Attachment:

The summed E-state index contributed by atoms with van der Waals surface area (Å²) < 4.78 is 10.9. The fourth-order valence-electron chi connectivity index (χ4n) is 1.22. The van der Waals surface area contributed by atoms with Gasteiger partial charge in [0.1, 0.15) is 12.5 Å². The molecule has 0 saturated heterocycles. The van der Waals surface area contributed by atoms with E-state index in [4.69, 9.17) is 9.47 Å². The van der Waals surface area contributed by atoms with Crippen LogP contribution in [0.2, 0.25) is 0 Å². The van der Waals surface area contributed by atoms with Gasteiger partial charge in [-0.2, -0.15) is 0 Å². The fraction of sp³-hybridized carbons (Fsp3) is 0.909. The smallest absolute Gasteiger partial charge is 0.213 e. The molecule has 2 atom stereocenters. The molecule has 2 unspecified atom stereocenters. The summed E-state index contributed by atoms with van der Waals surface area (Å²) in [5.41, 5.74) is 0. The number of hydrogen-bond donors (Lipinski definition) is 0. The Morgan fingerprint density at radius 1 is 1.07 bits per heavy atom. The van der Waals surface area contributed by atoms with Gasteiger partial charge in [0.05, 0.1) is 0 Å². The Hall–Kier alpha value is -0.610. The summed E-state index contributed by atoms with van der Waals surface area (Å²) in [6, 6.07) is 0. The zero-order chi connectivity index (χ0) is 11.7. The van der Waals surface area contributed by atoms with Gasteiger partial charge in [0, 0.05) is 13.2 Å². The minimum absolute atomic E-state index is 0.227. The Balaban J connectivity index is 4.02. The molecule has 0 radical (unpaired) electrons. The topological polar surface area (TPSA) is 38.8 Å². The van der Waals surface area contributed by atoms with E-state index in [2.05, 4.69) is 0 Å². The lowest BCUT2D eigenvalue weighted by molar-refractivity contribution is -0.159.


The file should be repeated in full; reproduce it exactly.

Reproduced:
The summed E-state index contributed by atoms with van der Waals surface area (Å²) < 4.78 is 10.9. The fourth-order valence-electron chi connectivity index (χ4n) is 1.22. The van der Waals surface area contributed by atoms with Gasteiger partial charge in [0.1, 0.15) is 12.5 Å². The molecule has 0 saturated heterocycles. The van der Waals surface area contributed by atoms with E-state index in [4.69, 9.17) is 9.47 Å². The van der Waals surface area contributed by atoms with Crippen LogP contribution in [0.2, 0.25) is 0 Å². The van der Waals surface area contributed by atoms with Gasteiger partial charge in [-0.2, -0.15) is 0 Å². The fraction of sp³-hybridized carbons (Fsp3) is 0.909. The smallest absolute Gasteiger partial charge is 0.213 e. The molecule has 2 atom stereocenters. The molecule has 2 unspecified atom stereocenters. The summed E-state index contributed by atoms with van der Waals surface area (Å²) in [5.41, 5.74) is 0. The number of hydrogen-bond donors (Lipinski definition) is 0. The Morgan fingerprint density at radius 1 is 1.07 bits per heavy atom. The van der Waals surface area contributed by atoms with Gasteiger partial charge in [0.05, 0.1) is 0 Å². The Hall–Kier alpha value is -0.610. The summed E-state index contributed by atoms with van der Waals surface area (Å²) in [6, 6.07) is 0. The zero-order chi connectivity index (χ0) is 11.7. The van der Waals surface area contributed by atoms with Gasteiger partial charge in [0, 0.05) is 13.2 Å². The minimum absolute atomic E-state index is 0.227. The Balaban J connectivity index is 4.02. The molecule has 0 radical (unpaired) electrons. The topological polar surface area (TPSA) is 38.8 Å². The van der Waals surface area contributed by atoms with E-state index in [2.05, 4.69) is 0 Å². The lowest BCUT2D eigenvalue weighted by molar-refractivity contribution is -0.159.